In case you haven't noticed, the new 'At the Movies' with Christy Lemire and Ignatiy Vishnevetsky has been running strong for a few weeks now on public television. Thanks to the wonders of that handy little world known as the Internet, we've not only got online clips from the new incarnation of Roger Ebert's classic program, but also the original installments -- dating back 36 years to its very first broadcast on Chicago public television in 1975, when it was called 'Opening Soon.'
As originally envisioned, the show was a "news magazine about movies" where Roger Ebert and Gene Siskel sat down to discuss and review films. As the years progressed, Siskel and Ebert's thumbs became synonymous with film criticism, with the pair not only showcasing the benefits of a critique, but also the validity of differing viewpoints (not to mention Ebert earning a Pulitzer Prize for his work).
Now, after the abysmal Ben and Ben world, Ebert has taken the show back to its roots on public television in a new format -- one that's miles ahead of the co-opted, Ebert-free version, but could be all the stronger with a little old-school flavor.
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Digging back to that first show, with Ebert's plaid and Siskel's wild, Burt Reynolds 'stache, the feel is homegrown, yet slick. Well-produced, the men sit there and seriously discuss current films, with sound bites like "[One Flew Over the Cuckoo's Nest] had the audience tearing up the seats with joy," being part of a larger critical banter.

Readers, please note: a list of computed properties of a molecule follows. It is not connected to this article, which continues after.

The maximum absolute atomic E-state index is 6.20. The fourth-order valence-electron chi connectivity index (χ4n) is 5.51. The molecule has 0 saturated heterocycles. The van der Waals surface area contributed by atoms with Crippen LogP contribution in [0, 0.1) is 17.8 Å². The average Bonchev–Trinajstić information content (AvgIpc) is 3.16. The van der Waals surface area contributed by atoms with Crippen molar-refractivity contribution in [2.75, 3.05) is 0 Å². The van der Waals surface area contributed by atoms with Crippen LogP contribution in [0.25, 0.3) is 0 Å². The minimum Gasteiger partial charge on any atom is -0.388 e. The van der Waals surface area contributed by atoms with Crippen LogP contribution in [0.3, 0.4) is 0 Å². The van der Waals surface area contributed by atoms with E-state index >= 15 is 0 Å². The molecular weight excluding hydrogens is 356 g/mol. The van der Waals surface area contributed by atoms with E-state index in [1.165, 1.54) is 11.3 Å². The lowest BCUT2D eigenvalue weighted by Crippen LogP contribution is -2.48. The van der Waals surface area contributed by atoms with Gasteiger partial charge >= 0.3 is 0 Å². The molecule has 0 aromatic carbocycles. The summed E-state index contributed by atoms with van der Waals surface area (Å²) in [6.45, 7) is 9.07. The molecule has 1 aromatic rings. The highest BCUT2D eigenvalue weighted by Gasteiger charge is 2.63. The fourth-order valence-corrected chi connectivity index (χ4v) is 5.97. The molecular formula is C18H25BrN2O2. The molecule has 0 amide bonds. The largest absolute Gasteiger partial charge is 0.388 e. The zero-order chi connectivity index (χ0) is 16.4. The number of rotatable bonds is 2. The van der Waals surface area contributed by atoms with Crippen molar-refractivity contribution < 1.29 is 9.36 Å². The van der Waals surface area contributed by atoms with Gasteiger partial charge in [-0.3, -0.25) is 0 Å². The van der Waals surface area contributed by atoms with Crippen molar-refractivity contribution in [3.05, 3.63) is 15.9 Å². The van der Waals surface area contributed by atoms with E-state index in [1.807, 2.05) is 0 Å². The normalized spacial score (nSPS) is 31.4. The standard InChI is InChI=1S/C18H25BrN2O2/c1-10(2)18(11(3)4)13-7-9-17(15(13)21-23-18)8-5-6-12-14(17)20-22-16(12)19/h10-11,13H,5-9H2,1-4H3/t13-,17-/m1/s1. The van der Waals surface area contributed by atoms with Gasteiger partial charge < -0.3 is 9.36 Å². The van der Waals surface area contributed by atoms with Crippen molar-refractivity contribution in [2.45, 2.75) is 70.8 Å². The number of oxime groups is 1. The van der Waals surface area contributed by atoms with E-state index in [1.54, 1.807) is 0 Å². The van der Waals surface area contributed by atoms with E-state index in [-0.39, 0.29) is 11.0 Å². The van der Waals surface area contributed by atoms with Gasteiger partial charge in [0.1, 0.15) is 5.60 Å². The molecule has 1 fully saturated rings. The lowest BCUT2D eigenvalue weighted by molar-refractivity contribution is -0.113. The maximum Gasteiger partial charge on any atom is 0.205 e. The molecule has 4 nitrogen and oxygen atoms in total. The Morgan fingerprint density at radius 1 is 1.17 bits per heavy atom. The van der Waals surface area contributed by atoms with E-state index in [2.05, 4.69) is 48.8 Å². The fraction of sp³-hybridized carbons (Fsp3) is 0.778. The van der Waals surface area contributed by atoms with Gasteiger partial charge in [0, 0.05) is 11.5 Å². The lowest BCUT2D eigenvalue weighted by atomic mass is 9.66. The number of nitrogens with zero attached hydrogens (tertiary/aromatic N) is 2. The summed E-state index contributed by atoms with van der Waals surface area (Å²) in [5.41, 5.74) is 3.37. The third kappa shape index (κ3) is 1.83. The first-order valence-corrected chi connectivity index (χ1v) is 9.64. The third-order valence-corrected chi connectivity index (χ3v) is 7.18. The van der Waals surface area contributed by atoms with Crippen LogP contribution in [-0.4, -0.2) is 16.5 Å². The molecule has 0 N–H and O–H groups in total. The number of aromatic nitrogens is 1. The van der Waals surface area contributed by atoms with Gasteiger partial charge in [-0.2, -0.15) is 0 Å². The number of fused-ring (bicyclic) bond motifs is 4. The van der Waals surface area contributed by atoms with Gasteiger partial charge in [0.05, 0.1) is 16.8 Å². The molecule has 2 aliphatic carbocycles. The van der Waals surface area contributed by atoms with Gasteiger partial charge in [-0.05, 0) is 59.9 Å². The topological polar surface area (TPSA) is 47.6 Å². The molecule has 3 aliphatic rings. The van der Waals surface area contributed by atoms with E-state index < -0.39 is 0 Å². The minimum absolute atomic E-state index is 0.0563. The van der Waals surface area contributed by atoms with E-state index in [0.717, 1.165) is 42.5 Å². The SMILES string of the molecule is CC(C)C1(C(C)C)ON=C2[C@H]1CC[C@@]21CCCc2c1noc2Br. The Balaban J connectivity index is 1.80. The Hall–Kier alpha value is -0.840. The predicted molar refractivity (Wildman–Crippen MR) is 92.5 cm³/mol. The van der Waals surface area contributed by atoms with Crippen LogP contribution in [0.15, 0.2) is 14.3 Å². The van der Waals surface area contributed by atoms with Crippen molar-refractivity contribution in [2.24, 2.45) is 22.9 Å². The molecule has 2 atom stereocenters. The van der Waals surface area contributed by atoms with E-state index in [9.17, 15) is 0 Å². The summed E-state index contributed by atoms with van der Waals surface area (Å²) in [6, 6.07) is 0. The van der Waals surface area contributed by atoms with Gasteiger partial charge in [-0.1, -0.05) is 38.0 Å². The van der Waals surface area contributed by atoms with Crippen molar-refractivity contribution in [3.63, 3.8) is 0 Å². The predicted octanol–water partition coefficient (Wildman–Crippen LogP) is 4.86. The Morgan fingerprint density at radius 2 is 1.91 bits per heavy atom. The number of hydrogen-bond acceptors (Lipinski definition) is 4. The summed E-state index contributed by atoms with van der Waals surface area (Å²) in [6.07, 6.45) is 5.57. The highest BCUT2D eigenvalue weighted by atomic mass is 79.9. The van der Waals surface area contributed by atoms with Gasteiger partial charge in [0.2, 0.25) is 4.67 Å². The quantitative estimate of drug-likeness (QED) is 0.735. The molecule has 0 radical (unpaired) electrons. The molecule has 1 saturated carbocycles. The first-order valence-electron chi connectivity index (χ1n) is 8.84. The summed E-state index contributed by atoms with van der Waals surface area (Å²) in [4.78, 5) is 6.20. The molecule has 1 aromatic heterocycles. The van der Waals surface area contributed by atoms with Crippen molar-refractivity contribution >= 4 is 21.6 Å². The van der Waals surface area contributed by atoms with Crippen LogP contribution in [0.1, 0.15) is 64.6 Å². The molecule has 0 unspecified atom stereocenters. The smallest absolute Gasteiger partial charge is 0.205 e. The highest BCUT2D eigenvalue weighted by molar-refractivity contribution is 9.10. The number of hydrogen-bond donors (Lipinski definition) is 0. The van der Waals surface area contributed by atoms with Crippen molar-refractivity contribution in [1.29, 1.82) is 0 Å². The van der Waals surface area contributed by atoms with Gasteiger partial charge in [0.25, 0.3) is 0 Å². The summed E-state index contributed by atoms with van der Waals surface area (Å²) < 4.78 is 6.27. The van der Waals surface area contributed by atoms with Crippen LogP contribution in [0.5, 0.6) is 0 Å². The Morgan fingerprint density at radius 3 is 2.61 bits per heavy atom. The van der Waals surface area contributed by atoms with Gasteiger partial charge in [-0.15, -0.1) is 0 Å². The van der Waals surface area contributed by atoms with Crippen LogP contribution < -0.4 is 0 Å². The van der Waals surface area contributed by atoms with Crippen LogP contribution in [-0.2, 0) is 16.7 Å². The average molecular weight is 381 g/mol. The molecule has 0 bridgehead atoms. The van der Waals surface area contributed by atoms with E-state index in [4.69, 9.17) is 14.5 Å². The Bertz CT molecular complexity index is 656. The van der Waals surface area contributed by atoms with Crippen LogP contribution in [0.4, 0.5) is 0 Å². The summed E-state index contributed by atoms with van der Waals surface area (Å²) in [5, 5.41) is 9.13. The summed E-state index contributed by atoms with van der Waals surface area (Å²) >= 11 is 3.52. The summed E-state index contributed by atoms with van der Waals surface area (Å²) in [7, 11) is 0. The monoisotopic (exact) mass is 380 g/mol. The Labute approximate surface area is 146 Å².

The new format takes all that was learned over the years and condenses it into a quick-paced discussion format. The sound bites remain, but Lemire and Vishnevetsky thrive when they start to fall out of that punctuated discussion and really react and discuss the film. It helps that they have wildly different cinematic mentalities and interests (she's inspired by films like 'Magnolia,' he by older films like 'Play Time').
Unfortunately, the show also falls into a smiley, "I know I'm being taped" feel that will, one hopes, dissipate with experience. It can work for a comedy chat, but stokes feelings of disconnection when smiles overcast a serious discussion. From moment one, Ebert and Siskel were relaxed, casual and comfortable on camera -- sitting in those movie seats, with the screen behind them, it was like watching two argumentative friends discuss movies before the lights dimmed and the feature began.
Where the new show hits it out of the park is with the guest spots. The wildly diverse -- in both tastes and backgrounds -- supporting team fleshes out every reach of cinema. Thus far, Jeff Greenfield has discussed political films, Kim Morgan dug into the beauty of 'The Third Man,' and Kartina Richardson offered up a highly interesting and beautiful intellectual discussion of 'Black Swan.'
Some claim that the world of criticism is over, but 'At the Movies' has once again reminded us that there is an inherent charm and vigor in battling viewpoints, and that might be its biggest strength. The show is a great reminder that there are many opinions, and none have to fall into a "you're an idiot, you're wrong" reactionary complaint cycle people tend to love these days.
[Hat tip to Slashfilm]